Many of these companies tend to work IT professionals until they are burnout. I also seen non technical managers manage technical teams and dont understand certain IT process. With my last job I typically found myself making management decisions because because my non technical manager had unrealistic espectations for the solution we supported. This will increase chances of workers leaving your company.

  4. Jabier espinal

    I bet a huge number of those professionals have a college degree working below their means with managers who do not provide growth in the company. Many of them were most likly realizing there was no real opportunities and so they leave.

  5. Edison

    An alarming number of companies have leaders (Directors, VP’s, Presidents, CxO’so) that are not educated in actually how an organization should be run (mis-aligned or missing roles and responsibilities in the organizational chart). Or they just feel that process is applicable to everyone but them, leading to urgent, but not necessarily important fire disruptive behavior. I would say it’s more wide spread than just Devs. However, if there are other unqualified individuals, like project managers, release engineers, or systems analysts, the Dev can be at the bottom of the totem pole.

    Conversely, I know a lot of sub-parts Devs that are lacking in communications skills and process to be a part of a well working team. A lot of those Devs, or the ones I’ve interacted with, usually think their skills set is better than what it is and leave the company.

  6. The truth is that companies are more and more wanting to hire us as contractors and pay more money since they don’t have the benefit and tax cost… Of course, this leaves us scrambling to fine new projects. I have had non tech managers in the past and agree they are a MAJOR problem in the industry!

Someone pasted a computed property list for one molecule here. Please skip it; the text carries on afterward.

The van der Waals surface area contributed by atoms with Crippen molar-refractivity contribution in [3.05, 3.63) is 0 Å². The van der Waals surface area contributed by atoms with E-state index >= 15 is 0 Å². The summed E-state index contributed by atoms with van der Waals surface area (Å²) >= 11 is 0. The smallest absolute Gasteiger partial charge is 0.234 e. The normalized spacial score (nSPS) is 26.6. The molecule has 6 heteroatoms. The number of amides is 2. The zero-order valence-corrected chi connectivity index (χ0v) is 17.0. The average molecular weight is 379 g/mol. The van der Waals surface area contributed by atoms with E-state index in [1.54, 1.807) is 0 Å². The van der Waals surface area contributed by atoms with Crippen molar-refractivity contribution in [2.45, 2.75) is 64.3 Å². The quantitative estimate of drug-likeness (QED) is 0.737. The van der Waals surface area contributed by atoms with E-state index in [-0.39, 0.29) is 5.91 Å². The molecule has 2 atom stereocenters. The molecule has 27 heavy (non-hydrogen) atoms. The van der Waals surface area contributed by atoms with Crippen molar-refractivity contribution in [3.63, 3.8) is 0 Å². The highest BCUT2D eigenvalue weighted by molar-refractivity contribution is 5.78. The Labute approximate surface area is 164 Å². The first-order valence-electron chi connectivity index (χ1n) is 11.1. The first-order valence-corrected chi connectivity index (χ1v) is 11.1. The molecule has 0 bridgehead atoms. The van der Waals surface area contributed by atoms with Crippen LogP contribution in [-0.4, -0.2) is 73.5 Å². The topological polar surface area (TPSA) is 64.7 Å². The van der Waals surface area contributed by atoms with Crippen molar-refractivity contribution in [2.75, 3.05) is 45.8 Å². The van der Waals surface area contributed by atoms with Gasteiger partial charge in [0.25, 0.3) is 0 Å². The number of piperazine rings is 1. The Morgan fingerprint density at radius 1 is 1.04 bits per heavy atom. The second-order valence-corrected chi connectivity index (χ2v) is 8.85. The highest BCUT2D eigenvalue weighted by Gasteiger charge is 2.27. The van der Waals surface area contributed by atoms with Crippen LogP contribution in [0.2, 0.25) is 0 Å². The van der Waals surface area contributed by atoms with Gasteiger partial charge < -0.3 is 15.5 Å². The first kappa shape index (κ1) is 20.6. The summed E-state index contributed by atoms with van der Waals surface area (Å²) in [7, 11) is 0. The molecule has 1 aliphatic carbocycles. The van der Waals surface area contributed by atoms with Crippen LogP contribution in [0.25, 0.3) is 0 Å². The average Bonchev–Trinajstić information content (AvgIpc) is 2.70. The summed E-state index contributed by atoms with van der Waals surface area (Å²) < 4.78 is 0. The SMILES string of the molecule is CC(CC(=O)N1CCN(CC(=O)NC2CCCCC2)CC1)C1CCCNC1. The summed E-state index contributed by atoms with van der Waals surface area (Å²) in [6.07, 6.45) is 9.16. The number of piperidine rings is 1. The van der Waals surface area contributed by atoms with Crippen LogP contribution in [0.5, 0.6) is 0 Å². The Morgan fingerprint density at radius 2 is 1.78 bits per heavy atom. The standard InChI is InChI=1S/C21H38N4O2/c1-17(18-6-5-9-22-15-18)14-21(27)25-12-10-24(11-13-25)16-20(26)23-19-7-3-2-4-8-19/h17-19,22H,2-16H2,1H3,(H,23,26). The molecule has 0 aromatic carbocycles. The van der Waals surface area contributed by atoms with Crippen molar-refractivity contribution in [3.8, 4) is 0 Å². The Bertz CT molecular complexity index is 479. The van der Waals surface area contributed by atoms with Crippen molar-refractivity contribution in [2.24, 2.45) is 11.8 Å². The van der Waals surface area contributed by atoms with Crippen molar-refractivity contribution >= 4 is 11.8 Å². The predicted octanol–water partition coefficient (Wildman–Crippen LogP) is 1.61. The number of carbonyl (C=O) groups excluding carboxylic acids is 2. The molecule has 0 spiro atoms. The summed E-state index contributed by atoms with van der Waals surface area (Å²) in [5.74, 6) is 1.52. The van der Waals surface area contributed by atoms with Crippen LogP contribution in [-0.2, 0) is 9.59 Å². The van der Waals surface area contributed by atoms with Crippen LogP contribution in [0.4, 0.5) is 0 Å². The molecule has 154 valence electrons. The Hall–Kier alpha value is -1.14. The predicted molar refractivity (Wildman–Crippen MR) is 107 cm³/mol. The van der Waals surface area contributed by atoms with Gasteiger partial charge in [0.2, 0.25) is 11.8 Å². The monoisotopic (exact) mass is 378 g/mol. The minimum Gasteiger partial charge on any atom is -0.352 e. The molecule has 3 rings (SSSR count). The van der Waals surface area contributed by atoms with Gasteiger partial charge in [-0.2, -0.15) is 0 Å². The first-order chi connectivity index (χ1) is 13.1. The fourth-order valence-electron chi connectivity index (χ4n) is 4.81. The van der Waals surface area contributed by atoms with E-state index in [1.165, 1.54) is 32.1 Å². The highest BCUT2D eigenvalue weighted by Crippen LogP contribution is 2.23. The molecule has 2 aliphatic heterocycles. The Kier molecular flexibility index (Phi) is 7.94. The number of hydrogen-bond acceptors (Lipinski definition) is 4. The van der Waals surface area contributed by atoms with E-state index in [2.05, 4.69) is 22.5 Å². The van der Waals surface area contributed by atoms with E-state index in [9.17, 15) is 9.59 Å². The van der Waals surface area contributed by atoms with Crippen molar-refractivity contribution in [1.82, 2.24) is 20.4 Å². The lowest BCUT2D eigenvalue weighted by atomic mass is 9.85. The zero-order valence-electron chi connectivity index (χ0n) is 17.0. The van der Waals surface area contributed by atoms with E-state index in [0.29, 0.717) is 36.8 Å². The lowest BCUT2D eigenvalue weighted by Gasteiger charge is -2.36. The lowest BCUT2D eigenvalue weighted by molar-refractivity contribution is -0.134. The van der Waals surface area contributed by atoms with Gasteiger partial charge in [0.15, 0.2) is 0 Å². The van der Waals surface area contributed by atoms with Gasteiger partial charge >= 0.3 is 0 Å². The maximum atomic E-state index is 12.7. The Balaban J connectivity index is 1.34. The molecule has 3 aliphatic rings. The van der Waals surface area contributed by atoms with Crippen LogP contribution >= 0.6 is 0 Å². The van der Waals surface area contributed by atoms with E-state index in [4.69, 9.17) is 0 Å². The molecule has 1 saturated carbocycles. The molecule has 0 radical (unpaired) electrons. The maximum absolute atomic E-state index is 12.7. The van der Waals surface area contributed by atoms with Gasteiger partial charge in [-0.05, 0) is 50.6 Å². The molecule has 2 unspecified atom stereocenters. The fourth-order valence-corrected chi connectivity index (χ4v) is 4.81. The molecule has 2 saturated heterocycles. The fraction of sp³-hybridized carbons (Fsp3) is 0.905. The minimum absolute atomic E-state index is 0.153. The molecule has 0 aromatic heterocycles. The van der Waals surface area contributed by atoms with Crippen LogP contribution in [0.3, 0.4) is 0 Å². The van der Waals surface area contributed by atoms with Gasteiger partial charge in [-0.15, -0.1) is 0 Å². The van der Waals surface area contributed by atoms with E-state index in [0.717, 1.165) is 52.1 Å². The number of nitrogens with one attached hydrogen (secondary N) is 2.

7. Would be interesting to know how many TECH professionals like myself who quit their employer due to incentive to quit. Yes, the top avionics supplier for Boeing recently paid people to leave if they were over sixty and met other company criteria. Reason being company is trimming manpower due to what company economist see as slowing trend in World economy.

  8. ReVeLaTeD

    to Matthew:

    While such bureaucracy seems quite silly, my counterargument is this:

    With the exception of routine patching after initial software deployment, rebooting production servers should not be a thing, really. Thus, it’s possible the paperwork is also seeing as a deterrent; encouraging you to take the time to research and actually fix the underlying problem.

  9. Sam Parson

    I’ve been in the tech industry since I graduated college 6 years ago. I can give my experiences that support the management theory.

    I’ve worked on a total of 4 jobs thus far. My first job was great. My manager made the place a fun and happy place to come into. We had never even heard of things such as crunch times. We were given 3 days to complete our tasks (when it took us only 1 day). We were given many side learning projects to work on during